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Through the Brazilian Wilderness, by Theodore Roosevelt, Charles Scribner's Sons; Theodore Roosevelt's Letters to His Children, edited by Joseph Bucklin Bishop, Charles Scribner's Sons; Theodore Roosevelt, an Autobiography, Charles Scribner's Sons; Theodore Roosevelt, the Citizen, by Jacob A. Riis, The Macmillan Company; The Roosevelt Doctrines, compiled by E. E. Garrison, Robert Grier Cooke; The New Nationalism, by Theodore Roosevelt, The Outlook Company; The Many-Sided Roosevelt, by George William Douglass, Dodd, Mead & Co.; The Happy Warrior, by Bradley Gilman, Little Brown & Co.



It is with great satisfaction that I write this short foreward to Edward H. Cotton's admirable book on The Ideals of Theodore Roosevelt.'

My brother's knowledge of the Bible was as extraordinarily thorough as was his information on the history of his beloved country, that country to which he gave his time, his thought, and in the highest sense, himself.

His love of country was a religion, and his religion was based upon the love of his fellowman; and not only was his religion the true love for his fellowman, but it was translated every day of his life into service to his fellowman.

Many a time have we discussed the realizable creed that could be practiced by man in this world, which so often seems so difficult to understand. My brother frequently said that all religion was condensed into that wonderful verse, the eighth verse of the sixth chapter of the prophet Micah: “And what doth the Lord require of thee; but to do justly, and to love mercy, and to walk humbly with thy God?" In connection with this verse he said, "Note that we are first asked to do justly, and secondly, to love mercy. We have no right to be merciful without administering justice first. No parents should simply be gentle and merciful to their children. Justice must be meted out first, if the children are at fault; mercy, must come afterwards."

“I always felt,” he continued, "that my father's great influence over me as a boy was because he was absolutely just and I was willing to abide by his decision, even when that decision made me unhappy or meant punishment for me.”

In speaking of going to church, a practice which he kept up to the time of his death he would acknowledge often that he did not get much intellectual stimulus from the majority of sermons, but he would add: “If any one honestly believes that our country would be a better place if there were no churches in it, then and then only would he have the right to abstain from connecting himself with some church. It is a historical fact that a community becomes of less worth if the church ceases to be a force in it, and until I can believe that the people of our country are better off without churches, I shall always try to uphold them in a practical manner.”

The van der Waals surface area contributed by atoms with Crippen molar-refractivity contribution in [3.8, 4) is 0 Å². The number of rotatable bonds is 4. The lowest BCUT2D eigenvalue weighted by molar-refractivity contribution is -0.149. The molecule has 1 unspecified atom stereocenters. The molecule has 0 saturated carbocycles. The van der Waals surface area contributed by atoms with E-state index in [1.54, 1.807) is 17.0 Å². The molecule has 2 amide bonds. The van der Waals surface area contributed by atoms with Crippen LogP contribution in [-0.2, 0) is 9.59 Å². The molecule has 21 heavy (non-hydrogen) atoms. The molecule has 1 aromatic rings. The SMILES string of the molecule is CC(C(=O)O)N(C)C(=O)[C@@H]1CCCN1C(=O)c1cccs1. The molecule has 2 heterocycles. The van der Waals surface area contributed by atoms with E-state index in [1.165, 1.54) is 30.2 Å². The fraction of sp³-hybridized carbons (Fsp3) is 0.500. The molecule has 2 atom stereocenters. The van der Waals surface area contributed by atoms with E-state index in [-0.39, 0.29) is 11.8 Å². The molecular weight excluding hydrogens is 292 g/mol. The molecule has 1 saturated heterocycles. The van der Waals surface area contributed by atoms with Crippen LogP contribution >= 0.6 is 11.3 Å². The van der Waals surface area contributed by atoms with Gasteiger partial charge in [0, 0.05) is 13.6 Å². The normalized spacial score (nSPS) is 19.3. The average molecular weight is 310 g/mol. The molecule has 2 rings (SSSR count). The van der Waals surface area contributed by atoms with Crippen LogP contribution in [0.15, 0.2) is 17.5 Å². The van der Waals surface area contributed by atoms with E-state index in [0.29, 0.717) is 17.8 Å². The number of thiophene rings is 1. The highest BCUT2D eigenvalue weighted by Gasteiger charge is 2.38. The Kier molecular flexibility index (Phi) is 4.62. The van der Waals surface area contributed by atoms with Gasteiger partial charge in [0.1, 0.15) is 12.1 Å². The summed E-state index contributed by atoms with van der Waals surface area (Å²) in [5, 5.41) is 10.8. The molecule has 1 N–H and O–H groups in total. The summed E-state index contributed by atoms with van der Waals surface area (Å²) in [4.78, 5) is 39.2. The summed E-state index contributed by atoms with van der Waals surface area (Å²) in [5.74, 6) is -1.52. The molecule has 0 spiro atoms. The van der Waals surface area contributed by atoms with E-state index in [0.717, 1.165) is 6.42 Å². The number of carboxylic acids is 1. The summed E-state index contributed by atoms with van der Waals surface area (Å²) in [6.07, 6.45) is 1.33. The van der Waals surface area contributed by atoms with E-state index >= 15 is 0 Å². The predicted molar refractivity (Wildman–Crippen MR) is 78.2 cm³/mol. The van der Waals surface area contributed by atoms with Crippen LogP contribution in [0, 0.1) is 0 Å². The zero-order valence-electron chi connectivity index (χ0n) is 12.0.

Just as the verse in Micah was the favorite verse of my brother, so was the eleventh verse of the twelfth chapter of Romans, "Not slothful in business, fervent in spirit, serving the Lord,” the favorite verse of my father, the first Theodore Roosevelt.

Theodore Roosevelt's ingrained dedication to service was an inherited quality in this son of a father who, from his earliest youth, had, himself, been a servant of his City and his State and his Country.

True enthusiasts were these two men in their lives of applied Christianity, and their enthusiasm was what is meant by the accurate translation of that word enthusiasm, namely, “God in us.”

Sects and sectarianism meant comparatively little to either of them. My father went to the Dutch Reformed Church, or the Presbyterian church, feeling that he belonged to both, and my memory carries me back to many Sunday afternoons when we went together to the Episcopal Church. My brother, although preferring to connect himself with the church of his forefathers, the Dutch Reformed Church, attended with pleasure the Episcopal Church at Oyster Bay. Form and meticulous differences in methods

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